1. To this Court come John Wilson of Aston within this
  2. manor Farmer and Samuel Nicholls late of Catstree in the
  3. parish of Worfield but now of Bridgnorth in the county of Salop
  4. Gentleman Devisees in trust named in the last will and testament
  5. of John Felton heretofore of Hopstone but late of Draycott within
  6. this manor Yeoman late copyholder of this manor deceased
  7. in their own proper persons and in consideration of the Sum
  8. of three hundred and fifteen pounds seven shillings of lawful
  9. British money to them the said John Wilson and Samuel Nicholls
  10. in hand well and truly paid by Sarah Ward Nicholls of
  11. Catstree aforesaid Spinster before the passing of this surrender
  12. as and for the purchase money for the hereditaments hereinafter
  13. mentioned surrender into the hands of the Lord of this manor
  14. by his deputy Steward aforesaid by the rod according to the custom
  15. [image P1284249.jpg]
    [page number] (562)

  16. of this manor All that piece or parcel of land called or known
  17. by the name of Mill Hill and all that newly erected messuage or
  18. dwelling house and outbuildings on the same piece of land or some
  19. part thereof with the appurtenances formerly Grosvenors and
  20. late Onions’s[?] situate in the township of Sleathton in the manor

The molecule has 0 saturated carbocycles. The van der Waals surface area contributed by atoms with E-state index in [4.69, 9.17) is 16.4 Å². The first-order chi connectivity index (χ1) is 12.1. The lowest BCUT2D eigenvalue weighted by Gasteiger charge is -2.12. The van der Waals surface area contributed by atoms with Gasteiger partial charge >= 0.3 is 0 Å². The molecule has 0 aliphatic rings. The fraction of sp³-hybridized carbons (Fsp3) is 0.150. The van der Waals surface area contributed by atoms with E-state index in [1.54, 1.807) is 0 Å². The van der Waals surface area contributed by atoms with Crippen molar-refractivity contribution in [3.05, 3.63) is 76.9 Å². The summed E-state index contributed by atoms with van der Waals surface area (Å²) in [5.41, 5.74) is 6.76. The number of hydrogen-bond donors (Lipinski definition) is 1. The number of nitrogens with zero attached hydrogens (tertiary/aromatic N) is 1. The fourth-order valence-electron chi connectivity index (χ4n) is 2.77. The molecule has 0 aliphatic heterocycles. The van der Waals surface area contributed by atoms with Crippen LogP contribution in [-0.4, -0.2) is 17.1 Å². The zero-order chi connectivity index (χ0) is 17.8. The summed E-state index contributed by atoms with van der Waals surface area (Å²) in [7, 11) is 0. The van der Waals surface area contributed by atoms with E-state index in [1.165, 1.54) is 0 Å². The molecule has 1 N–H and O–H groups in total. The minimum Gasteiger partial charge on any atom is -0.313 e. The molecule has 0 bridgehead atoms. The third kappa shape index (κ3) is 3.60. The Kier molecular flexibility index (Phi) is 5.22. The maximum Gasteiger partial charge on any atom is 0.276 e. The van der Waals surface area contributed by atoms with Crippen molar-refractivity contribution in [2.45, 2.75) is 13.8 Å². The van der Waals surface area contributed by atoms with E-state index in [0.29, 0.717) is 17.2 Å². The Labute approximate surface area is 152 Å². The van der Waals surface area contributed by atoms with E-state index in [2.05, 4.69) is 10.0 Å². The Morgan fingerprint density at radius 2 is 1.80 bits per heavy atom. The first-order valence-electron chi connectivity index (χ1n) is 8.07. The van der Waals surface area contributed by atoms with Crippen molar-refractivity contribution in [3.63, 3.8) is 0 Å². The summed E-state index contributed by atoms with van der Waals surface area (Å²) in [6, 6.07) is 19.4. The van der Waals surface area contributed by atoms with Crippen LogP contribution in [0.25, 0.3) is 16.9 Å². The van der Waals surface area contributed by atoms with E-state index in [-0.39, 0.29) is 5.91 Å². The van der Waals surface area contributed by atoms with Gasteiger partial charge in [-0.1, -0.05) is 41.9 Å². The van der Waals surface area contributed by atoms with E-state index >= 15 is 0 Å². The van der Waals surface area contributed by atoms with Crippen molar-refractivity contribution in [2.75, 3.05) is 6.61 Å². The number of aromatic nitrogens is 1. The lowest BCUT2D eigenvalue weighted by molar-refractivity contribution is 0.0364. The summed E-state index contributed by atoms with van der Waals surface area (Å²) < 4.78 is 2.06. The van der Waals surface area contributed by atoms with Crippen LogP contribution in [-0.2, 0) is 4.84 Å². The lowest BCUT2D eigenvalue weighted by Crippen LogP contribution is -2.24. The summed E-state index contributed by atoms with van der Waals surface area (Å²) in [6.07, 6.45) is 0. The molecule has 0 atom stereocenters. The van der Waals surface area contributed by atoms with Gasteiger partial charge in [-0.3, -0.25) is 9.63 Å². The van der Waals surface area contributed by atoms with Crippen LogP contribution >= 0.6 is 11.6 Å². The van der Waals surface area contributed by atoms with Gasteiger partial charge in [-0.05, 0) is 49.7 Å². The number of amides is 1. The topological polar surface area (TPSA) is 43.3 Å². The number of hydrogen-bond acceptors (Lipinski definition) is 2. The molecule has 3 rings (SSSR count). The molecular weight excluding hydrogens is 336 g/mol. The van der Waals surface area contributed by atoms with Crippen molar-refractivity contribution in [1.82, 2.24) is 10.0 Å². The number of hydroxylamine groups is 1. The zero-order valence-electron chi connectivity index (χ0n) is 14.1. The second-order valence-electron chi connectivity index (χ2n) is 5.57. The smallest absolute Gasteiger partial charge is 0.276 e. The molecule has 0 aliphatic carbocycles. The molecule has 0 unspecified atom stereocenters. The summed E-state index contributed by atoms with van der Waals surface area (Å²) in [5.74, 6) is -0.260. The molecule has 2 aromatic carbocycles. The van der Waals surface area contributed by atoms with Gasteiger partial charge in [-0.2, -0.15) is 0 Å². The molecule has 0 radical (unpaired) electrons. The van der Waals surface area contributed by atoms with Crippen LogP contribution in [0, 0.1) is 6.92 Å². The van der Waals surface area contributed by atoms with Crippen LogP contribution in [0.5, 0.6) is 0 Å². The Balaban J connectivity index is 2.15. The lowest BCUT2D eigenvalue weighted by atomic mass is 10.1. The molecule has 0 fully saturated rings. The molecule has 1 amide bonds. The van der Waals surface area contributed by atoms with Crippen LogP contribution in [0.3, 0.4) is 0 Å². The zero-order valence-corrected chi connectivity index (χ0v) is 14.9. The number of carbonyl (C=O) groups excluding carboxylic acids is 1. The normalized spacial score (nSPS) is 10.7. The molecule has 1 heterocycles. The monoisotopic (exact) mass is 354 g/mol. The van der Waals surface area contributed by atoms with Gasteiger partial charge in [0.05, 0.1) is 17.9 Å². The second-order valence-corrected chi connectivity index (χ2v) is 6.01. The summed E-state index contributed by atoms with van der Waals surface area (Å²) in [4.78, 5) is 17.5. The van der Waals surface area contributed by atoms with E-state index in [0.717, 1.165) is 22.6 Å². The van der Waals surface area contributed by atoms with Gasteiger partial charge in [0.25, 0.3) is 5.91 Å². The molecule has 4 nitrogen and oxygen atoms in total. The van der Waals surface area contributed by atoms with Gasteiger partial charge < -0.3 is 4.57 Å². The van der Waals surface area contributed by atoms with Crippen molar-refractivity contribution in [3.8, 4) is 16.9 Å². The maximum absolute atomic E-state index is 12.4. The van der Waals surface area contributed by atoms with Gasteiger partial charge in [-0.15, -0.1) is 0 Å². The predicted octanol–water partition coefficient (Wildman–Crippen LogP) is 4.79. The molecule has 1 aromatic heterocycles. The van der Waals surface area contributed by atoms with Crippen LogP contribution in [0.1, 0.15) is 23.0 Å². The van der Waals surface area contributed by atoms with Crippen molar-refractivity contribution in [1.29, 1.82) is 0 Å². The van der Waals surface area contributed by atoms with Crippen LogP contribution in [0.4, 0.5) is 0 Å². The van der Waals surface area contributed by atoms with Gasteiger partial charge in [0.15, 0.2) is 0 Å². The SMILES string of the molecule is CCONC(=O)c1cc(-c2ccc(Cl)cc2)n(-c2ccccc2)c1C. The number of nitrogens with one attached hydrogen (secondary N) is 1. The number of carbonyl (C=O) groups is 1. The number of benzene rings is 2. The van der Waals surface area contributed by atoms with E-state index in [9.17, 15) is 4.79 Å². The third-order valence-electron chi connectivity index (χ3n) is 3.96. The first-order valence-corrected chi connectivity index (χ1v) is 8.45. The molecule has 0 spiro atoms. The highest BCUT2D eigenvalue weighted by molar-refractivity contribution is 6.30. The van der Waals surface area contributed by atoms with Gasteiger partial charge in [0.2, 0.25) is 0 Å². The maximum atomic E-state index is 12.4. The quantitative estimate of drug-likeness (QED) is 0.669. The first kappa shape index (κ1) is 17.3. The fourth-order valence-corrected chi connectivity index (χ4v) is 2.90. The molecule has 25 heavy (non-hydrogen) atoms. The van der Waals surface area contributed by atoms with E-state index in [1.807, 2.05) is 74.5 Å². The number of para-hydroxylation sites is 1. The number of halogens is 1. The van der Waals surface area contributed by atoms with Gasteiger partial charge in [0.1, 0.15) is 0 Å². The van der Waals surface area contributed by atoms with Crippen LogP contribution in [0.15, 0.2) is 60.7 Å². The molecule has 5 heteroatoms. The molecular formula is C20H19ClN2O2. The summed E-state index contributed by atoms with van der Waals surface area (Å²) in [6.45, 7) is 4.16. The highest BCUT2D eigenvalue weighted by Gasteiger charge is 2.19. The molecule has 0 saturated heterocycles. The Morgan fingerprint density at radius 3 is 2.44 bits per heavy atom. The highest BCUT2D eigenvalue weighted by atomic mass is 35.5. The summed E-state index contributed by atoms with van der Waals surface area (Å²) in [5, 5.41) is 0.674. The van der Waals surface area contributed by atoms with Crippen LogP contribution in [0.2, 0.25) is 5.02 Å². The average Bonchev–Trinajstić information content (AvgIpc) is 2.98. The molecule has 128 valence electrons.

21. of Claverley in the county of Salop formerly in the occupation
  22. of John Felton and now of William Ferrington or his undertennants
  23. containing by admeasurement three acres one rood and sixteen
  24. perches or thereabouts being by computation the half of one
  25. third part of a nook of land  To the use and behoof of the
  26. said Sarah Ward Nicholls her heirs and assigns for ever at
  27. the will of the Lord according to the custom of this manor

[case y]
[undeciferable mark in margin]

  1. To this Court comes Sarah Ward Nicholls of Catstree in
  2. the parish of Worfield in the County of Salop Spinster in her own
  3. proper person and by virture of a surrender to her use at this
  4. Court made by John Wilson of Aston within this manor
  5. Farmer and Samuel Nicholls late of Catstree aforesaid but now
  6. of Bridgnorth in the said County of Salop Gentleman Devisees in
  7. trust named in the last will and testament of John Felton
  8. heretofore of Hopstone but late of Draycott within this manor
  9. Yeoman late a copyholder of this manor deceases desires to
  10. be admitted tenant to the Lord of this manor according to the
  11. custom of this manor of and to All that piece or parcel of land
  12. called or known by the name of Mill Hill and all that newly
  13. erected messuage or dwelling house and outbuildings on the same
  14. piece of land or some part thereof with the appurtenances formerly
  15. Grosvenors and late Onions’s situate in the township of Heathton
  16. in the manor of Claverley in the county of Salop formerly in the
  17. occupation of John Felton and now of William Ferrington or
  18. his undertenants containing by admeasurement three acres one
  19. rood and sixteen perches or thereabouts being by computation
  20. the half of one third part of a nook of land  To whom the
  21. Lord of this manor by his deputy Steward aforesaid by the
  22. rod according to the custom of this manor hath granted the
  23. premises aforesaid with the appurtenances and seizin thereof
  24. To have and to hold the same premises with the appurtenances